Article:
Sources said that the government was facing pressure from the IMF to enhance the maturity period of its debt. Due to the reason, it had to accept bids in the last bond auction, which were higher than the previous borrowing rates.

In the latest auction in January, the Ministry of Finance accepted bids for five-year and 10-year bonds at 1% higher rates than the previous borrowing. The cut-off yield of both five-year and 10-year bonds rose 1% to 9.53% and 9.99% from the last auction.

The market has taken this as an indication of the increase in policy rate by the central bank in coming months as the government is gearing up to revive the stalled IMF loan programme.

Short-term domestic debt increased at a relatively slower pace, from Rs4.8 trillion to Rs5 trillion by November 2020 due to shift in borrowing to long-term instruments.

The federal government’s debt, acquired through the sale of Market Treasury Bills (MTBs) to commercial banks, increased from Rs4.2 trillion to Rs5 trillion, a surge of Rs768 billion.

External debt of the central government increased from Rs10.7 trillion to Rs11.7 trillion by the end of November 2020, an increase of Rs991 billion or 9.2% in one year.

The government’s debt is growing at a double-digit pace due to its inability to enhance revenue at rates that are sufficient to absorb the growing current expenditures. The Federal Board of Revenue’s (FBR) tax collection grew at less than 5% rate in the first half of current fiscal year.

The federal budget deficit soared to nearly Rs1 trillion in the first five months of current fiscal year, despite a continued squeeze on defence and development spending and keeping some expenditures off the books.

Overall, the total federal government expenditures increased 14.5% to Rs2.4 trillion during the July-November period. Expenses were higher by Rs300 billion compared to the same period of last year.

Out of the increase of Rs300 billion, an additional spending of Rs244 billion was on account of debt servicing, which means other expenditures of the federal government remained almost at the same level compared to last year.

During the July-November period, the net increase in the central government debt was Rs715 billion, which was in line with the federal budget deficit.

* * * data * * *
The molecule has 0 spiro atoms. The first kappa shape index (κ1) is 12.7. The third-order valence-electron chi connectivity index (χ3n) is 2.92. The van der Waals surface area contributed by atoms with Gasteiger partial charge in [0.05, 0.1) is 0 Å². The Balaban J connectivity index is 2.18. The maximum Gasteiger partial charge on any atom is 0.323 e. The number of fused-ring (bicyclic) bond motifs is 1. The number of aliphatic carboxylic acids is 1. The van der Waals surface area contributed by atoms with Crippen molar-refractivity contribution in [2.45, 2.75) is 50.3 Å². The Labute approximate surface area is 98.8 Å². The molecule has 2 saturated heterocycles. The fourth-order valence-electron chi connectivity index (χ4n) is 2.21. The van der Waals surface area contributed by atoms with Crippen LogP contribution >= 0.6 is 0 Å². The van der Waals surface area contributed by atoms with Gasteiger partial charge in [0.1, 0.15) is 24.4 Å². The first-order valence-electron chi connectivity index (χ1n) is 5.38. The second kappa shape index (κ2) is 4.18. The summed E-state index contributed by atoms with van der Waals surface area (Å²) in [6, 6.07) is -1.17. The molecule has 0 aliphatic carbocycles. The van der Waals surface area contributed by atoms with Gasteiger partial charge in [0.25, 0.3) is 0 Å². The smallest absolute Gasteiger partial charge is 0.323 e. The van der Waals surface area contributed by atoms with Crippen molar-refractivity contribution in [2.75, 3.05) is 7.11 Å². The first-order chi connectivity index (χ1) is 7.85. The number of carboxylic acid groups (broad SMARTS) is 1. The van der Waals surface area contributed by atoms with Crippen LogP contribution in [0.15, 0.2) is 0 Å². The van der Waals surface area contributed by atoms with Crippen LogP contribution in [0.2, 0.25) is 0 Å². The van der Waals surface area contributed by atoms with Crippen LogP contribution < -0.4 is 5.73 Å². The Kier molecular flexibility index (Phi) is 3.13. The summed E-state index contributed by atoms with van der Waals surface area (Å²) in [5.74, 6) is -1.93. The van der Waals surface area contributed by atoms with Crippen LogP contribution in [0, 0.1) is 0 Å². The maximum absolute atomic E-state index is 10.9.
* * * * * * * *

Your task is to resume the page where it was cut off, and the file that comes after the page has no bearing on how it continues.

The difference between Rs1 trillion federal budget deficit and Rs715 billion increase in debt was because of cash surplus generated by provinces and benefit of currency appreciation.

Published in The Express Tribune, January 19th, 2021.

پاکستانی طیارہ ملائیشیا میں روکنے کا معاملہ۔

اصل کہانی سامنے آگئی ۔
ملائیشیا گورنمنٹ کا کہنا ہے کہ گورنمنٹ نے جہاز نہیں روکا جس کمپنی سے بھارت نواز نے لیز پر جہاز لیا تھا انکا فیصلہ ہے۔
اب جہاز جس کمپنی سے لیز پر لیا ہے اسکا ڈائریکٹر انڈین ہے اور جس جج نے فیصلہ سنایا ہے وہ بھی انڈین نکلا ۔
کرونا کی وجہ سے معیشت پر اثر پڑا تو پاکستان نے لیز کی اقساط کے لئے کچھ وقت مانگا تھا جو کہ وہاں کی عدالت میں چل رہا تھا پھر اچانک پاکستان کو وارننگ دئیے بغیر ایک دم فیصلہ ہوتا ہے کہ جہاز ضبط کر لیا جائے اور پاکستان نے جب جواب مانگا تو ملائیشیا گورنمنٹ نے جہاز روکنے پر ساری بات کورٹ اور جہاز کمپنی پر رکھ دی۔
وزیر خارجہ پاکستان کا ملائیشیا کے وزیر خارجہ سے رابطہ ہوا جس پر ملائیشیا کے وزیر خارجہ نے اس حرکت پر سخت ایکشن کی یقین دہانی کروائی ہے ۔
یاد رہے یہ صرف جہاز لیز پر نہیں لئے ان لوگوں نے اپنے دور میں موٹروے اور ایئرپورٹ تک گروی رکھوا کر گئے ہیں جو پیسے موجودہ حکومت بھر رہی ہے ۔
یہ وطن کے غدار تو اتنا گر سکتے ہیں کہ اگر پاک فوج نہیں ہوتی تو یہ ایٹمی پلانٹ بھی بیچ دیتے۔
اور پٹواری دن رات منہ اوپر کر کے ۔۔۔۔۔۔۔۔جا رہے ہیں ذرا حوصلہ رکھو ابھی خان کے اڑھاٸی سال ہوۓ ہیں۔اس ملک میں پینتیس سال ملک کا بیڑا غرق کرنے والوں اور حکومت کرنے والوں کو دوبارہ ملک نہیں ملیگا انشاءاللہ
 

Okara

Chief Minister (5k+ posts)
Rajarawal111
Based on the provided information in this thread the total debt of Pakistan is Rs35.8tr which is equating to US $223Bn. If we use the Ishaq Dar interest rate which he announced for Sukuk Bonds in 2016 a 5.5% the annual interest payments will be US $12.26 Bn per year.
In Pakistan the total Tax collection is US $26 Bn.
If we use the 2019 numbers the total debt was US $200bn then Annual interest payments will be US $11Bn.
Please advise how can we run Pakistan with this kind of debt vs Tax collection?
 

Okara

Chief Minister (5k+ posts)
Rajarawal111
I have used the data from the following link
https://www.dawn.com/news/1442378
And Historical Exchange Rates are from
https://www.xe.com
Please see this table
Year​
Debt in Pak Rs (Billions)​
Exchange Rate during this time​
Debt in US Dollar (Billions)​
Debt in 5 Years US Dollar (Billions)​
Avg Debt per year in US $ (Billions)​
2008​
6,435.00​
68.25​
94.29​
2013​
15,096.00​
99.45​
151.80​
57.51​
11.50​
2018​
26,968.00​
121.73​
221.54​
69.74​
13.95​
 

Okara

Chief Minister (5k+ posts)
Rajarawal111
According to State Bank of Pakistan the Debt of Pakistan in Nov 2020 was Pak Rs 35,822.6 Billions with exchange rate of 159.29 this Debt in US $ was $224.97. As in 2018 this debt was $221.54 so the difference between 2018 and Nov2020 is $3.43. So Avg debt added per year by PTI government is $1.72 billions.
Here is the summary
Avg Debt added per year by PPP 11.50
Avg Debt added per year by PMLN 13.95
Avg Debt added per year by PTI 1.72
This means PMLN is an experienced party.
 
Last edited:

miafridi

Prime Minister (20k+ posts)
The devil is in the details.